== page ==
Sharrif Floyd, a former defensive tackle for the Minnesota Vikings, filed a $180 million lawsuit in a Florida court on Tuesday against Dr. James Andrews, the Andrews Institute for Orthopedic Surgery and others, said Floyd's lawyer, Brad Sohn.
According to the lawsuit, Floyd in September 2016 went to the Andrews Institute for what he was told would be a routine arthroscopic surgery. He would require three to four weeks of recovery.
But once doctors began the process to operate, they determined Floyd needed microfracture surgery. That required them to drill into the bone, which caused bleeding and required him to receive a post-operation pain blocker. The suit alleges that those administering that pain blocker affected the procedure, paralyzing a nerve and the surrounding muscle and creating a situation from which he could not recover sufficiently to play football.
His explosive first step was never going to return. The No. 23 pick in 2013 was done in the NFL.
Dr. Andrews is being sued, as is the anesthesiologist, the two fellows who aided in the surgery, the hospital and the associated corporations. The defendants will have a chance to respond. The discovery process could last between six and 12 months, with a trial likely for late fall or early winter of 2019.
Floyd's former team is not being sued. Floyd filed a grievance with the NFL Players Association against the Vikings after Minnesota put him on the non-football injury list, arguing that he should not have been on the list and was owed his full $6.757 million salary for his 2017 season option, which Minnesota exercised in May 2016. But teams are not obligated to pay players on the NFI list, and can choose to pay them nothing at all or an arbitrary amount. The Vikings paid him $2 million of the salary. It's not known where those talks now stand.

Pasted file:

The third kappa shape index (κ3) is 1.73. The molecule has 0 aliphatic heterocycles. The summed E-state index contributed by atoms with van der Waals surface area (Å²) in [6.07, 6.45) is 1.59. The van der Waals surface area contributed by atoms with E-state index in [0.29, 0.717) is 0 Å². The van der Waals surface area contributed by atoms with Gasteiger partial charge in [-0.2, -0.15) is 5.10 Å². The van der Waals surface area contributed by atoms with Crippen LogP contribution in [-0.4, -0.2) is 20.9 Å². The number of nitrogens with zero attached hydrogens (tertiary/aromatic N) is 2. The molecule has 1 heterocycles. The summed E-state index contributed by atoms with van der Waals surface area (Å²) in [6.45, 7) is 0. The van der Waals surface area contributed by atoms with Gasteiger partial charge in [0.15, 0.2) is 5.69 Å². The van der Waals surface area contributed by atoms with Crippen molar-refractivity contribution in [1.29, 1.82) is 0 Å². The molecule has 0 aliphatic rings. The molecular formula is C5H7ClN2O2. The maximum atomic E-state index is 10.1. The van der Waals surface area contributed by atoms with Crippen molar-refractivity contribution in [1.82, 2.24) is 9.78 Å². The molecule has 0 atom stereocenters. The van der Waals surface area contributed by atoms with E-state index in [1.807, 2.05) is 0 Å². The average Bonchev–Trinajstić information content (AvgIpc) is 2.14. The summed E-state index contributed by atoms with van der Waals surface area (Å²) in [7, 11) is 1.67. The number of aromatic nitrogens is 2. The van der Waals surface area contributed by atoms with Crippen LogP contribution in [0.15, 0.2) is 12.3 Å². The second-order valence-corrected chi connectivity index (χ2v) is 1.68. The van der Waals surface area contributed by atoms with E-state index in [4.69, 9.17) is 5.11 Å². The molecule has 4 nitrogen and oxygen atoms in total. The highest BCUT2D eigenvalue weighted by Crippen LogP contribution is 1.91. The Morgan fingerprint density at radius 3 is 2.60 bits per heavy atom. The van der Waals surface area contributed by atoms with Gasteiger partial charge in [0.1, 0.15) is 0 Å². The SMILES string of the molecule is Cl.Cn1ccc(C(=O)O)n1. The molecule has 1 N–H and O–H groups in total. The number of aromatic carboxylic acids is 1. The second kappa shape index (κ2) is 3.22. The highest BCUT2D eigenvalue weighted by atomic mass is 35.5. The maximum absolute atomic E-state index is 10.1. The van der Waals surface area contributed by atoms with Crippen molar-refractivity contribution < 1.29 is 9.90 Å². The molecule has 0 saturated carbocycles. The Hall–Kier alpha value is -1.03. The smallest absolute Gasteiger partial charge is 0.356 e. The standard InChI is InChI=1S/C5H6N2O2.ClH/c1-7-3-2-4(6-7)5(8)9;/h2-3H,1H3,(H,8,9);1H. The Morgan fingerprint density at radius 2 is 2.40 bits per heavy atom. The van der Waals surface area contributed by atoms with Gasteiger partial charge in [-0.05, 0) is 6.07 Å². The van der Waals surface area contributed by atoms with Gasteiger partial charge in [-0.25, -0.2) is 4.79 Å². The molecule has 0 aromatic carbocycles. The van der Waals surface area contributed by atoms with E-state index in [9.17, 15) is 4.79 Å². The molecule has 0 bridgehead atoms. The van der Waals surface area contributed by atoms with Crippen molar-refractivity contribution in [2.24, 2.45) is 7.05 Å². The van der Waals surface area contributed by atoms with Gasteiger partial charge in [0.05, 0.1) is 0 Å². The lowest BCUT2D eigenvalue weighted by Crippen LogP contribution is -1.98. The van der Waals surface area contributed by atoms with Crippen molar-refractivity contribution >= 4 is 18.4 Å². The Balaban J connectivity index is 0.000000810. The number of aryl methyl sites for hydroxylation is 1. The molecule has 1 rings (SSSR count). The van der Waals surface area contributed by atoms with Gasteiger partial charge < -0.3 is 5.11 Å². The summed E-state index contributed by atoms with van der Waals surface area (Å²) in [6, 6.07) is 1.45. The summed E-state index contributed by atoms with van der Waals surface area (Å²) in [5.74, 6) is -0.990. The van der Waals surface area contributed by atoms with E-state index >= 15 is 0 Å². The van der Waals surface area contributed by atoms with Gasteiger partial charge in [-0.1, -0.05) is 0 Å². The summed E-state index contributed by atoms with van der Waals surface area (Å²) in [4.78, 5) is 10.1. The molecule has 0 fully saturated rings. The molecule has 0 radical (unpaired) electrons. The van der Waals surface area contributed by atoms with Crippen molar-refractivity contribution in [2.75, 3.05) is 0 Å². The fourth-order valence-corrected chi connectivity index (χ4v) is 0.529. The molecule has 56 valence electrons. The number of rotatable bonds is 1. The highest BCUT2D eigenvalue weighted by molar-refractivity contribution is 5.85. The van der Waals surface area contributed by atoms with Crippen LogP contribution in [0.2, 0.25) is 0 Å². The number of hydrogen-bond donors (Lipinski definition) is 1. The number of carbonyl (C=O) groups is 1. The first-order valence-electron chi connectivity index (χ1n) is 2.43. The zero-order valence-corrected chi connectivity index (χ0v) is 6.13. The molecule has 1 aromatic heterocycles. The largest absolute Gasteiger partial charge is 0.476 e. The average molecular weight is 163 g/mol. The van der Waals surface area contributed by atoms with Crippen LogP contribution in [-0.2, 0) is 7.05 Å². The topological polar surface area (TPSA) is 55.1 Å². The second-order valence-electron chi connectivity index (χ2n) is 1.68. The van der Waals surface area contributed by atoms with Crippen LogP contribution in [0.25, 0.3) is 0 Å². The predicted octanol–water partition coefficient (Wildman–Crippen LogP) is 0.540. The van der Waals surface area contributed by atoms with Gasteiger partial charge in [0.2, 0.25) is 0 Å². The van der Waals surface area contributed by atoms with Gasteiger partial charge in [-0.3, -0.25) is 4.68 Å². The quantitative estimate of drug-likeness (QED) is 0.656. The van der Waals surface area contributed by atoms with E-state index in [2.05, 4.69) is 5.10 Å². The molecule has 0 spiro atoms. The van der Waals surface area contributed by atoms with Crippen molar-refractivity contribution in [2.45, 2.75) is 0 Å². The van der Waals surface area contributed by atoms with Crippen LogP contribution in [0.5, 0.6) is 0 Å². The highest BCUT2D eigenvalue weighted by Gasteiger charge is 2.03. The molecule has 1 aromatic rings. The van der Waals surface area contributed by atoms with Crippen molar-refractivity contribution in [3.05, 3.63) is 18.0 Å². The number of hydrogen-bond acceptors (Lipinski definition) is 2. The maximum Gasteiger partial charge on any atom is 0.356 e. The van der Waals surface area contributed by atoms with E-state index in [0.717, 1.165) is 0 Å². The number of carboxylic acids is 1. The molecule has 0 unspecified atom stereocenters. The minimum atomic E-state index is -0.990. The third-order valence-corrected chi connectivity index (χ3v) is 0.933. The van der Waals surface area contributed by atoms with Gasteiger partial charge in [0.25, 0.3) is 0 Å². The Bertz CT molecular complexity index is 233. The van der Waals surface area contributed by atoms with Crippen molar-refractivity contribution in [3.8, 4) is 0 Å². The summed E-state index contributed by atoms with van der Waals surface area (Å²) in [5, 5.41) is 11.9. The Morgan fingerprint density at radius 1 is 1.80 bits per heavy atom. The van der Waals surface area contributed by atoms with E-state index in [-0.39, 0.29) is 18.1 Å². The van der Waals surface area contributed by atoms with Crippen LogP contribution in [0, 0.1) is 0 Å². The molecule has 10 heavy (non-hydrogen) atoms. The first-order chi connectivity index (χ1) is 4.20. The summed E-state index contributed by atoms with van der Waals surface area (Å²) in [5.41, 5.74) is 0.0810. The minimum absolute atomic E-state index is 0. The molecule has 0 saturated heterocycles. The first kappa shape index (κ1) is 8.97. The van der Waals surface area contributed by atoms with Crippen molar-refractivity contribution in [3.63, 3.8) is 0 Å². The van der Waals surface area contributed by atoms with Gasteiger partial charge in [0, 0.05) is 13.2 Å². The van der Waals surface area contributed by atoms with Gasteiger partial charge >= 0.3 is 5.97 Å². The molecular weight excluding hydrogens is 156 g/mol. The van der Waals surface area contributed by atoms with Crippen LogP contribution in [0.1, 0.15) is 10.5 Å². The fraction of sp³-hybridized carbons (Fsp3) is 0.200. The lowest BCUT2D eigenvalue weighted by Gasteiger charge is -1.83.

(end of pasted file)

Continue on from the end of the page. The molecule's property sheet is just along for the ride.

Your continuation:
The $180 million in the lawsuit comes from the projected earnings of Floyd over the course of a career and is based on the highest earning potential of the best contemporary players at his position, according to SI.com.
Sohn told ESPN on Monday, "I'm going to get justice for Sharrif. He would have earned, we believe, a considerable amount of money playing football, and we're going to attempt to hold accountable the people who prevented him from playing football and ended his career. I'm prepared to go the distance."